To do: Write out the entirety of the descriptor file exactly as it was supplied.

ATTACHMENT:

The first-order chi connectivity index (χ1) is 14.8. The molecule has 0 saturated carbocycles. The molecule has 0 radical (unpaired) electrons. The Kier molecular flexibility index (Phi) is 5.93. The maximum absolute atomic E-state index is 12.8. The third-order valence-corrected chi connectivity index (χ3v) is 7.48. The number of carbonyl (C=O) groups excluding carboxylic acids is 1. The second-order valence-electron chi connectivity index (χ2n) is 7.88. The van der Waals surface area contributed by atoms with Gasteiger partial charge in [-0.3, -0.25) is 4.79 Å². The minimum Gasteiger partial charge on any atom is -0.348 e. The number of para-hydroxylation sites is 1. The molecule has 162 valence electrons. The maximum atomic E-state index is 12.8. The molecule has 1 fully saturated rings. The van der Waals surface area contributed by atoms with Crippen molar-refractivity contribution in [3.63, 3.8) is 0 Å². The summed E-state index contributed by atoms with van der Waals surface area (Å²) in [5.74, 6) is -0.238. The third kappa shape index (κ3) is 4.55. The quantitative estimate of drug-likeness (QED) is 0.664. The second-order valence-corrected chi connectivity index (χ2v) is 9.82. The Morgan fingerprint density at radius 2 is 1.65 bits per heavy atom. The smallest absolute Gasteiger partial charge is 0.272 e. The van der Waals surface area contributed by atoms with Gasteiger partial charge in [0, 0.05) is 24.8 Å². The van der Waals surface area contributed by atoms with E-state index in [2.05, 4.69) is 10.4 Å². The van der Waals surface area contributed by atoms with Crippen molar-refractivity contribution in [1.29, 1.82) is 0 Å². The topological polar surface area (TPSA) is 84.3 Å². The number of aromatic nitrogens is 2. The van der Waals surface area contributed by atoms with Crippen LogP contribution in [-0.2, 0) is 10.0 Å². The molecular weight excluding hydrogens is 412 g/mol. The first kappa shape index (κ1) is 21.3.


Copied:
The first-order chi connectivity index (χ1) is 14.8. The molecule has 0 saturated carbocycles. The molecule has 0 radical (unpaired) electrons. The Kier molecular flexibility index (Phi) is 5.93. The maximum absolute atomic E-state index is 12.8. The third-order valence-corrected chi connectivity index (χ3v) is 7.48. The number of carbonyl (C=O) groups excluding carboxylic acids is 1. The second-order valence-electron chi connectivity index (χ2n) is 7.88. The van der Waals surface area contributed by atoms with Gasteiger partial charge in [-0.3, -0.25) is 4.79 Å². The minimum Gasteiger partial charge on any atom is -0.348 e. The number of para-hydroxylation sites is 1. The molecule has 162 valence electrons. The maximum atomic E-state index is 12.8. The molecule has 1 fully saturated rings. The van der Waals surface area contributed by atoms with Crippen molar-refractivity contribution in [3.63, 3.8) is 0 Å². The summed E-state index contributed by atoms with van der Waals surface area (Å²) in [5.74, 6) is -0.238. The third kappa shape index (κ3) is 4.55. The quantitative estimate of drug-likeness (QED) is 0.664. The second-order valence-corrected chi connectivity index (χ2v) is 9.82. The Morgan fingerprint density at radius 2 is 1.65 bits per heavy atom. The smallest absolute Gasteiger partial charge is 0.272 e. The van der Waals surface area contributed by atoms with Gasteiger partial charge in [0, 0.05) is 24.8 Å². The van der Waals surface area contributed by atoms with E-state index in [2.05, 4.69) is 10.4 Å². The van der Waals surface area contributed by atoms with Crippen molar-refractivity contribution in [1.29, 1.82) is 0 Å². The topological polar surface area (TPSA) is 84.3 Å². The number of aromatic nitrogens is 2. The van der Waals surface area contributed by atoms with Crippen LogP contribution in [-0.2, 0) is 10.0 Å². The molecular weight excluding hydrogens is 412 g/mol. The first kappa shape index (κ1) is 21.3.